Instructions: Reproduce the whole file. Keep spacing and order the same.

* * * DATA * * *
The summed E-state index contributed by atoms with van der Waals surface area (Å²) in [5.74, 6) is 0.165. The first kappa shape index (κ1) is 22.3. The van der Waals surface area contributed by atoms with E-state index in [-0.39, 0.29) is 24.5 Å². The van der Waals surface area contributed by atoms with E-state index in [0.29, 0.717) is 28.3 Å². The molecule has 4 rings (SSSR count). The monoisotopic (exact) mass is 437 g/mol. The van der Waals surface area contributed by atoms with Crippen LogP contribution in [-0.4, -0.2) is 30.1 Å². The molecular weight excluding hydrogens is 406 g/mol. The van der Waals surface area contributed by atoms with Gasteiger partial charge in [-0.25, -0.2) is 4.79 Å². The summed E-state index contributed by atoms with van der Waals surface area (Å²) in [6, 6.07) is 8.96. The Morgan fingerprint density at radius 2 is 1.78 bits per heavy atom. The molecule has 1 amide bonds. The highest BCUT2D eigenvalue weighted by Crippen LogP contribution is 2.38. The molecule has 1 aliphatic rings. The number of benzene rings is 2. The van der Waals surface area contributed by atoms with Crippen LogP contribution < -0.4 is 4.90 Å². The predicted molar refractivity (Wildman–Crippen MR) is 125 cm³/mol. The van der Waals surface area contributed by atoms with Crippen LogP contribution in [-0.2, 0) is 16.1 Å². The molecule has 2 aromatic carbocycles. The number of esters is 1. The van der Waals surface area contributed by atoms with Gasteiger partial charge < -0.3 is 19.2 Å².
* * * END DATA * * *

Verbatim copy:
The summed E-state index contributed by atoms with van der Waals surface area (Å²) in [5.74, 6) is 0.165. The first kappa shape index (κ1) is 22.3. The van der Waals surface area contributed by atoms with E-state index in [-0.39, 0.29) is 24.5 Å². The van der Waals surface area contributed by atoms with E-state index in [0.29, 0.717) is 28.3 Å². The molecule has 4 rings (SSSR count). The monoisotopic (exact) mass is 437 g/mol. The van der Waals surface area contributed by atoms with Crippen LogP contribution in [-0.4, -0.2) is 30.1 Å². The molecular weight excluding hydrogens is 406 g/mol. The van der Waals surface area contributed by atoms with Gasteiger partial charge in [-0.25, -0.2) is 4.79 Å². The summed E-state index contributed by atoms with van der Waals surface area (Å²) in [6, 6.07) is 8.96. The Morgan fingerprint density at radius 2 is 1.78 bits per heavy atom. The molecule has 1 amide bonds. The highest BCUT2D eigenvalue weighted by Crippen LogP contribution is 2.38. The molecule has 1 aliphatic rings. The number of benzene rings is 2. The van der Waals surface area contributed by atoms with Crippen LogP contribution < -0.4 is 4.90 Å². The predicted molar refractivity (Wildman–Crippen MR) is 125 cm³/mol. The van der Waals surface area contributed by atoms with Crippen LogP contribution in [-0.2, 0) is 16.1 Å². The molecule has 2 aromatic carbocycles. The number of esters is 1. The van der Waals surface area contributed by atoms with Gasteiger partial charge < -0.3 is 19.2 Å².